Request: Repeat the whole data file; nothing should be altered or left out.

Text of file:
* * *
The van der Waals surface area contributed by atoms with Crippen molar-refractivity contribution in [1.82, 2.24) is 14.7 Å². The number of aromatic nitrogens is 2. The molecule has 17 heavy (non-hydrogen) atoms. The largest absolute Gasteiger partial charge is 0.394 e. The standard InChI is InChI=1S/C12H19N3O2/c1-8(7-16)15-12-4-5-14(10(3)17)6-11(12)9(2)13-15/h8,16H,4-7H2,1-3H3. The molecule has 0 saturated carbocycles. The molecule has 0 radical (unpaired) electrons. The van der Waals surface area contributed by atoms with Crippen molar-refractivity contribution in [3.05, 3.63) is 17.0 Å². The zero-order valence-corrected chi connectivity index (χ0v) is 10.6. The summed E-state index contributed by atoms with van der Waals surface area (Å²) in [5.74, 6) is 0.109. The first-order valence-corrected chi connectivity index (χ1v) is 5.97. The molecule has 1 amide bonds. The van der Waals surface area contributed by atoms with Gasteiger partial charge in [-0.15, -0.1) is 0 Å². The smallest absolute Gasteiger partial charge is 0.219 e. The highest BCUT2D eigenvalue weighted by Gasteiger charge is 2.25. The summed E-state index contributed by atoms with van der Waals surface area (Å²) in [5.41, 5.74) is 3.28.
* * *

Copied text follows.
The van der Waals surface area contributed by atoms with Crippen molar-refractivity contribution in [1.82, 2.24) is 14.7 Å². The number of aromatic nitrogens is 2. The molecule has 17 heavy (non-hydrogen) atoms. The largest absolute Gasteiger partial charge is 0.394 e. The standard InChI is InChI=1S/C12H19N3O2/c1-8(7-16)15-12-4-5-14(10(3)17)6-11(12)9(2)13-15/h8,16H,4-7H2,1-3H3. The molecule has 0 saturated carbocycles. The molecule has 0 radical (unpaired) electrons. The van der Waals surface area contributed by atoms with Crippen molar-refractivity contribution in [3.05, 3.63) is 17.0 Å². The zero-order valence-corrected chi connectivity index (χ0v) is 10.6. The summed E-state index contributed by atoms with van der Waals surface area (Å²) in [5.74, 6) is 0.109. The first-order valence-corrected chi connectivity index (χ1v) is 5.97. The molecule has 1 amide bonds. The van der Waals surface area contributed by atoms with Gasteiger partial charge in [-0.15, -0.1) is 0 Å². The smallest absolute Gasteiger partial charge is 0.219 e. The highest BCUT2D eigenvalue weighted by Gasteiger charge is 2.25. The summed E-state index contributed by atoms with van der Waals surface area (Å²) in [5.41, 5.74) is 3.28.